My Lords, I declare an interest in that I chair the think tank, Policy Network, which has written a report for the City of London Corporation on the challenges of managing European financial regulation.
This has been an interesting debate, as most debates on the report of your Lordships' European Select Committee are. The noble Lord, Lord Harrison, has produced an excellent report. It shows an admirable balance and expresses sensible and proportionate views on financial regulation. If I might use an F word in this Chamber, I think the system being developed is one of pragmatic federalism. I agree with the noble Baroness, Lady Wheatcroft, that the national bodies which are closest to the financial institutions should remain in day-to-day control. However, if we are going to have a single financial market at EU level, we need a single rulebook and a power for the European agencies to override national agencies in circumstances of crisis.
I rather agree with the noble Lord, Lord Harrison, and from this side of the House share his concern that the institutional upheaval which our domestic financial regulatory system is going through may lead to some loss of influence in Brussels. I know that the noble Lord, Lord Newby, has put in much effort on the Joint Committee on domestic financial regulation. On the basis of the little work that I have done in this area, I believe that how we manage the Brussels relationship will be as important as, if not far more important than, the structure of British domestic regulation. There is a risk that we will become obsessed with the question of how we shift the furniture around at home when the real issues affecting financial regulation will be to do with what happens in Brussels.
There are grounds for concern about the way in which this relationship with Brussels is being addressed. I agree with the many noble Lords in this debate who have taken issue with the stance taken by the Prime Minister at the Brussels summit in December. It seems to us that, in place of the sensible, proportionate and balanced approach that the Select Committee here has adopted, the Prime Minister has portrayed what is happening in Europe as a torrent of EU regulation which threatens the City of London. This position is both exaggerated in substance and profoundly unhelpful to the City's ability to secure its interests in Brussels. It is a profound mistake for the British Government to define the City of London as primarily a British interest that we need to protect against the European hordes. Rather, the way to win the argument in Brussels is to point out, accurately, that the City of London is a great global financial centre, the financial centre of the biggest single market in the world, and is an asset to the whole European Union. That should be the starting point of our attitude to Brussels.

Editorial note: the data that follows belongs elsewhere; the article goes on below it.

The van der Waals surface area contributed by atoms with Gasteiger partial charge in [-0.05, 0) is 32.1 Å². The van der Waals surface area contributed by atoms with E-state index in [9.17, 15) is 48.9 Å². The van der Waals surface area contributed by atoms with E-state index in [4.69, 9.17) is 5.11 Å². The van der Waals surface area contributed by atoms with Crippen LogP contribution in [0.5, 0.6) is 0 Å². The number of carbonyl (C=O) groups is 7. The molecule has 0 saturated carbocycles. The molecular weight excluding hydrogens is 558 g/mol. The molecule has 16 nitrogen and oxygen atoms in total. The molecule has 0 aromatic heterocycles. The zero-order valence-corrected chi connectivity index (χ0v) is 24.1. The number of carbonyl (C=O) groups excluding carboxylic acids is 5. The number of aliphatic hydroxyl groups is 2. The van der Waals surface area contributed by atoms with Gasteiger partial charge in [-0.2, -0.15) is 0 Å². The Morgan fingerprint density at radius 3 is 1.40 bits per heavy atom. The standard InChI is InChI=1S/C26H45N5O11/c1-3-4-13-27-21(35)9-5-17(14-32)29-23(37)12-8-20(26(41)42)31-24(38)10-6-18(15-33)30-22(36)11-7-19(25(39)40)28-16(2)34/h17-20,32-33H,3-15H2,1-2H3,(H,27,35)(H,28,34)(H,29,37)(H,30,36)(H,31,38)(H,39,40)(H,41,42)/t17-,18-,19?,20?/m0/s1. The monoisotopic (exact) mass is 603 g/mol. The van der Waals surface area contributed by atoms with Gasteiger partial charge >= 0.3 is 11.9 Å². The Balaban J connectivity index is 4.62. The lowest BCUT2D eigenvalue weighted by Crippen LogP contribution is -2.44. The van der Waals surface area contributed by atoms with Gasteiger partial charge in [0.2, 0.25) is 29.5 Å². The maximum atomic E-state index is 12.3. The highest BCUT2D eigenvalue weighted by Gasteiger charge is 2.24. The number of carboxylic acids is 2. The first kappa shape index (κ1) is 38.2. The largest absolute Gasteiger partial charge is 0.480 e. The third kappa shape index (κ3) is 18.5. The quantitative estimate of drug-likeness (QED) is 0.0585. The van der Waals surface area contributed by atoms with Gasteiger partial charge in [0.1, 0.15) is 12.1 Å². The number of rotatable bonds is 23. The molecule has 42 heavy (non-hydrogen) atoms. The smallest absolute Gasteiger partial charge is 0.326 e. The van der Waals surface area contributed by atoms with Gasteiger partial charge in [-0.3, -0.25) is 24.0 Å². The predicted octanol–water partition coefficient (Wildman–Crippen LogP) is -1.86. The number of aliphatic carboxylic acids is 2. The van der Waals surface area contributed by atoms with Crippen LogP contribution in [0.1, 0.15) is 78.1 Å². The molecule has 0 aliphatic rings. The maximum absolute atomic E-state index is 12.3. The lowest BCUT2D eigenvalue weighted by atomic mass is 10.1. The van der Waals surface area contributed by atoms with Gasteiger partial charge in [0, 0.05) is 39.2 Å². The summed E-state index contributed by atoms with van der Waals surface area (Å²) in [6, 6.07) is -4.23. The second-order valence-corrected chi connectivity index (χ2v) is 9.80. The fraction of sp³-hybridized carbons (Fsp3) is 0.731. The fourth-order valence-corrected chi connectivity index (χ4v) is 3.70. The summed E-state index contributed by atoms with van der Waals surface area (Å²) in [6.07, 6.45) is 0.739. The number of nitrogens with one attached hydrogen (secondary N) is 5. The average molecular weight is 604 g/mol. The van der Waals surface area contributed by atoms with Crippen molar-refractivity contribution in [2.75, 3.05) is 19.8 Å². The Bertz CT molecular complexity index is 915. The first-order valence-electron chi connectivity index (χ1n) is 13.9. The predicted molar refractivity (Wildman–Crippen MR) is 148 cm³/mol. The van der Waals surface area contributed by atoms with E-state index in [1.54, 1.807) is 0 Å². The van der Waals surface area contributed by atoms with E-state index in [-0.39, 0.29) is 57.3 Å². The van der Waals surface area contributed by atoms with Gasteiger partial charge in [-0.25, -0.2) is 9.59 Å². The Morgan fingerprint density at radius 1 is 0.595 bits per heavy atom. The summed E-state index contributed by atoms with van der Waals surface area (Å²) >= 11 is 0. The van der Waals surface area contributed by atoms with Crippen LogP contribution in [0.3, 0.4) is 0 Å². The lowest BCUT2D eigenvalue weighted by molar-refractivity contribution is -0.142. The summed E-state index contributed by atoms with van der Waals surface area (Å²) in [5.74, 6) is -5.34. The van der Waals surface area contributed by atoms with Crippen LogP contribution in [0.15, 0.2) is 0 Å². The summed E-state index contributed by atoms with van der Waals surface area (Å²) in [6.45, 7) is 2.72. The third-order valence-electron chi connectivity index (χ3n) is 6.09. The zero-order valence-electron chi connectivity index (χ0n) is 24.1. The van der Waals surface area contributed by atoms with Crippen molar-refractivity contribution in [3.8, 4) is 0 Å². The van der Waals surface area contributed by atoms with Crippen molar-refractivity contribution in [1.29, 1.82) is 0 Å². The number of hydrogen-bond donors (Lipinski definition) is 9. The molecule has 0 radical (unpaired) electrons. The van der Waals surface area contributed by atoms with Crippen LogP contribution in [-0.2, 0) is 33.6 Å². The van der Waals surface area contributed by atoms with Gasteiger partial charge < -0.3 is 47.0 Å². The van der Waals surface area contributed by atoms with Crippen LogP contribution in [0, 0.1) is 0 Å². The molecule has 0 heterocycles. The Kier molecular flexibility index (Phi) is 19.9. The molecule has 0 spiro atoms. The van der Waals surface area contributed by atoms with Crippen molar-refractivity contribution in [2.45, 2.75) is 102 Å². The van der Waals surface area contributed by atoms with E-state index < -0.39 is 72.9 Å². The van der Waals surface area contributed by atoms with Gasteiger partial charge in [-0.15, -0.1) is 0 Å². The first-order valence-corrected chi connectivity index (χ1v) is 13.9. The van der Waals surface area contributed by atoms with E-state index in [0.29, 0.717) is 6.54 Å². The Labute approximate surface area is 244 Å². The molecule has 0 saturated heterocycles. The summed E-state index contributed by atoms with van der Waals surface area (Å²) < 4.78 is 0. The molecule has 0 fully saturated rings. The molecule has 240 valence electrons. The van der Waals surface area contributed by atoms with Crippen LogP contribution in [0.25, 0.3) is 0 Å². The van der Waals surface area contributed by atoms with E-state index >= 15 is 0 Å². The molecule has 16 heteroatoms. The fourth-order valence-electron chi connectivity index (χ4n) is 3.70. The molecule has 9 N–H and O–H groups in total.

The need for these European regulatory agencies has not just come out of the blue; it is not just some Brussels plot. It is due to our having had the most enormous banking crisis since the 1930s. I think that all sides of the House recognise that financial services need reregulation. There was colossal market failure. This involved a massive cost to the taxpayer. Frankly, our public finances are now in such a fragile state that we cannot afford to see it happen again, so we have to have much tighter regulation of the financial sector. It was obvious that that reregulation had to be done at European level because so much had been done to advance the integration of the European financial market. Indeed the much derided Lisbon strategy had a financial services action plan which greatly took forward the liberalisation of wholesale markets, so that when we got to the crisis and in its aftermath, the chairman of the FSA, the noble Lord, Lord Turner, was quite right to pose the choice that either we renationalised financial markets and abandoned integration across Europe or we accepted the need for reregulation at EU level. We must stick firm to that principle.